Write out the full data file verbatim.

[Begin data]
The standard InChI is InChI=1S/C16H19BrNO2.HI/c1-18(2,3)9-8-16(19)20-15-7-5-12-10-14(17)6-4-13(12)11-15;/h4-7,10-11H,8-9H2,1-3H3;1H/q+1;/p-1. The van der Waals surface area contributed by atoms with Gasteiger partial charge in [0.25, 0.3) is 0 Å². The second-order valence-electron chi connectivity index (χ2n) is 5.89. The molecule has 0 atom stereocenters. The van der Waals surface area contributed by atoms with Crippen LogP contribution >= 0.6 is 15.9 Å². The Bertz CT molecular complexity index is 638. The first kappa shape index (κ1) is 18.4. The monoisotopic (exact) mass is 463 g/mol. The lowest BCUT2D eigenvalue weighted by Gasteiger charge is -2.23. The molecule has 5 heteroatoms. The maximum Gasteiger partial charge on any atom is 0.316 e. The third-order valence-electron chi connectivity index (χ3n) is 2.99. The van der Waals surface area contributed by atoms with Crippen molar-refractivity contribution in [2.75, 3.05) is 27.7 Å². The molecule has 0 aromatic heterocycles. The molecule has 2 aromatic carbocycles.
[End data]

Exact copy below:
The standard InChI is InChI=1S/C16H19BrNO2.HI/c1-18(2,3)9-8-16(19)20-15-7-5-12-10-14(17)6-4-13(12)11-15;/h4-7,10-11H,8-9H2,1-3H3;1H/q+1;/p-1. The van der Waals surface area contributed by atoms with Gasteiger partial charge in [0.25, 0.3) is 0 Å². The second-order valence-electron chi connectivity index (χ2n) is 5.89. The molecule has 0 atom stereocenters. The van der Waals surface area contributed by atoms with Crippen LogP contribution >= 0.6 is 15.9 Å². The Bertz CT molecular complexity index is 638. The first kappa shape index (κ1) is 18.4. The monoisotopic (exact) mass is 463 g/mol. The lowest BCUT2D eigenvalue weighted by Gasteiger charge is -2.23. The molecule has 5 heteroatoms. The maximum Gasteiger partial charge on any atom is 0.316 e. The third-order valence-electron chi connectivity index (χ3n) is 2.99. The van der Waals surface area contributed by atoms with Crippen molar-refractivity contribution in [2.75, 3.05) is 27.7 Å². The molecule has 0 aromatic heterocycles. The molecule has 2 aromatic carbocycles.